Some Information and a Request

I have been blessed by a community of musicians who have supported me and my business for the past 14 years. It’s been a real dream, and a lot of very hard work. There are a few aspects to my work life I’d like to share, because my little business is more than just fixing up old guitars.

  • In contrast to many jobs these days, my job requires me to slow down.
  • This work often has its own pace and rushing it spoils it.
  • My stacks of work to be completed are upwards of 75 instruments at all times of the year: I don’t have a slow time.
  • My job is not only repair and restoration of musical instruments.
    • I also:
      • Maintain a public space
      • Keep detailed records
      • Make time to be present with the people who come to my shop
      • Take breaks
      • Work on improving my business plans
      • Meet with Dealers and Representatives
      • Teach music lessons
      • Keep up an online presence

All of this is to say, I am busy, and I love it. I take this job, and the trust of my clients seriously. I have pride in the work I spend my time on. And, there is only one of me.

My wait times can be long, but are worth it. I can make time for rush jobs when needed. If a job needs to be done with a strict deadline, this needs to be discussed up front, before work has begun. It so happens that it is very difficult for me to do my best work on a job if I feel the client is pushing me forward.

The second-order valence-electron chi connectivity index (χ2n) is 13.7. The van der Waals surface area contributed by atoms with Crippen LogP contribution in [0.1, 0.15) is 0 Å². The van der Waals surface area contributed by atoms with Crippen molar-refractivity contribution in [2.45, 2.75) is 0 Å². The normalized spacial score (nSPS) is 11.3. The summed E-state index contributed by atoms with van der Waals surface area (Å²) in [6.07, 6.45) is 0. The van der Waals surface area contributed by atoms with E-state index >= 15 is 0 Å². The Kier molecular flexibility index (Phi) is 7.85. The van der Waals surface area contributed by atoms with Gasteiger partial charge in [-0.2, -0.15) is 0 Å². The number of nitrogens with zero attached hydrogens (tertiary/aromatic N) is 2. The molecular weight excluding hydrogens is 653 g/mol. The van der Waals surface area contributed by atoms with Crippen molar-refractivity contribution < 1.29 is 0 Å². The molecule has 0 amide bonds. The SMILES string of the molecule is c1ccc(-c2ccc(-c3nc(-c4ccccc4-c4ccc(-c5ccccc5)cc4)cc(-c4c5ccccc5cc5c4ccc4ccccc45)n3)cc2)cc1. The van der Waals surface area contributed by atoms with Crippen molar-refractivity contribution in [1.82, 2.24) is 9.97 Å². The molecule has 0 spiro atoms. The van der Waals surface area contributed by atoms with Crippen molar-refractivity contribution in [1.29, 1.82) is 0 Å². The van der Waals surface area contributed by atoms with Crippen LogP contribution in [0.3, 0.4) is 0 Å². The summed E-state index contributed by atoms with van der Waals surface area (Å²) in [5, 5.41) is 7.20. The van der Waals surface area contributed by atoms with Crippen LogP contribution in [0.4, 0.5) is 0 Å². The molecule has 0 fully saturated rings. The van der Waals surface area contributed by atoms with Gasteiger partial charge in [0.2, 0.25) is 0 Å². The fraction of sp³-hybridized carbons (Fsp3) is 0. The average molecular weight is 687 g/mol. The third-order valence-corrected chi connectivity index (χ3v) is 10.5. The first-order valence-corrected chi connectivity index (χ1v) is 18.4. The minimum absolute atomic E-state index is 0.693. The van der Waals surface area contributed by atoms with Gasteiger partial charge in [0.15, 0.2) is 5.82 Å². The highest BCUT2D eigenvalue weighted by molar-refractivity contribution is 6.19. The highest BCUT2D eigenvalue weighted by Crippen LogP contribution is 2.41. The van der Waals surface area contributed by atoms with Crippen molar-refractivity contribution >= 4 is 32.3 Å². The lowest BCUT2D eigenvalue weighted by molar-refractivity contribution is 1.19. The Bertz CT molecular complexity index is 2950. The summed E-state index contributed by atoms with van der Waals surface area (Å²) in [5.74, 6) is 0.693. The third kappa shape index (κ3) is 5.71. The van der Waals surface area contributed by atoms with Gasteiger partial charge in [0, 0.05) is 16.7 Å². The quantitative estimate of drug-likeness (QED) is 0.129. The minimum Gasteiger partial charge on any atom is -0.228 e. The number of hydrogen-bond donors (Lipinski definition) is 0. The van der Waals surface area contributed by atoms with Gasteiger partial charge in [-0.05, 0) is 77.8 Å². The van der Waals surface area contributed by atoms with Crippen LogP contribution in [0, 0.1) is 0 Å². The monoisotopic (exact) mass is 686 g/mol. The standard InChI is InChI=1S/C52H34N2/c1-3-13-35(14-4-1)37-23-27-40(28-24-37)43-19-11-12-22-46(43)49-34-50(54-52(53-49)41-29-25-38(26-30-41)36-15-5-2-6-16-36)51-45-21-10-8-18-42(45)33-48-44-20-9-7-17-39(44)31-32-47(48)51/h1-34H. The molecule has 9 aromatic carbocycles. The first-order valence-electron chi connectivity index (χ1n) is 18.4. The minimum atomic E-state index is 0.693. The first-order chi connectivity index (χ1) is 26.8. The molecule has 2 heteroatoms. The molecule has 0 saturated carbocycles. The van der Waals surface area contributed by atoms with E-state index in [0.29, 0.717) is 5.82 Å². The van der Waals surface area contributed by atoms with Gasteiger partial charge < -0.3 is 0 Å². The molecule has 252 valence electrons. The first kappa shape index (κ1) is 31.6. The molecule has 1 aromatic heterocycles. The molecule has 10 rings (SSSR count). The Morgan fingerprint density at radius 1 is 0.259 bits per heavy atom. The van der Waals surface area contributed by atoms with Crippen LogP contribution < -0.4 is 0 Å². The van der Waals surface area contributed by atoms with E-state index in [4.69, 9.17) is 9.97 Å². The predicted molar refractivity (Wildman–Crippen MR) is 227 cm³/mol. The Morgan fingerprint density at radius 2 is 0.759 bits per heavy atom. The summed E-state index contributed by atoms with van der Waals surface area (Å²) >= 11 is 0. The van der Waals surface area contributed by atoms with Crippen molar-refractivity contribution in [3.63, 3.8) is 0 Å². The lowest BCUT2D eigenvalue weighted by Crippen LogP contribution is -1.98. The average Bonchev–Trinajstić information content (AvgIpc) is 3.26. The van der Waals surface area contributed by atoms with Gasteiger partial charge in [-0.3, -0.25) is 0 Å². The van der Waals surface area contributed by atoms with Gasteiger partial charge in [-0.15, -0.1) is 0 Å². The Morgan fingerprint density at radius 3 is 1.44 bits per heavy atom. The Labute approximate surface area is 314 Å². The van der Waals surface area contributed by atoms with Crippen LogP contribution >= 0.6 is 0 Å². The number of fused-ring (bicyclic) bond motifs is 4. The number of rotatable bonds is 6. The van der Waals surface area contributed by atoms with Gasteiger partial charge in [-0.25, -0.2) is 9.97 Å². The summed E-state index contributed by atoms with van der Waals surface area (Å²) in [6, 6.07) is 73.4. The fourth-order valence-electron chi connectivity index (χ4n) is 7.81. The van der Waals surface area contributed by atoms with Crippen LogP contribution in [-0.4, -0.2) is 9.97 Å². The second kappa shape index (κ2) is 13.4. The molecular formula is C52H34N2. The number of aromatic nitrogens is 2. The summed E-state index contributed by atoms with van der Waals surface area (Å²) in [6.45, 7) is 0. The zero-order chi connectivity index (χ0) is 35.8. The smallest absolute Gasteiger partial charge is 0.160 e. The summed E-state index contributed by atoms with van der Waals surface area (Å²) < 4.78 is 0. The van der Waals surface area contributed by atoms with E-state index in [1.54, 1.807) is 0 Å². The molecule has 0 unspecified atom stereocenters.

My request:

For anyone choosing to bring me work, I ask for patience as it is the best nutrient I know of for skillfully accomplishing goals.

New Life!

Had a visit from these proud parents showing off their new daughter. Connor and Abby, masterminds behind the Amazing Grace Cafe, and Zelda.

Labors of Love

Labors of Love

Though I’m technically still on vacation, I had need to roll a new head on a drum. Today seemed like the perfect day to do it.

I got this doumbek years ago and it’s been collecting dust all the while. An upcoming project calls for some drumming, and I was glad to recall it sitting in a forgotten corner of my shop.

Here I am soaking the goatskin that will be the new head.

Here are the brass tensioning hoops and the flesh ring.

This is a common setup for a drumhead, and also for banjos. I’ve done reheads of this sort many times, and it’s almost always a pleasure. The trickiest part is usually in picking the right skin to use for an instrument. I save all of my thinnest skins for banjos, as their tension hoop/flesh ring tolerance is the smallest. (And there are few things more frustrating than trying to make a head go on when the skin is too thick.)

I was able to use one of my thicker skins for this project and it went on easily.

The above photo is just before the excess skin is drawn up through the top brass hoop.

And here it is trimmed and ready to dry overnight.

One last picture from inside looking up at the underside of the head.

Autumnal Adventure

At the close of a bustling summer in Canal Park, I will take a short trip to rejuvenate before the turn of the season is complete. The shop will be closed 9/13/16 through the 9/19/16. I will be back in business for regular hours on Tuesday, 9/20/16.

For the interested, I will be pedaling my bicycle along the Root River in South Eastern MN for a while. Wish me well, and stay tuned for some photographic evidence.

Thanks, all!

Off With Their Heads!

Taking necks off of two guitars today. A 1970’s Martin 12 string and a 1900 Washburn parlor guitar. Good day at work.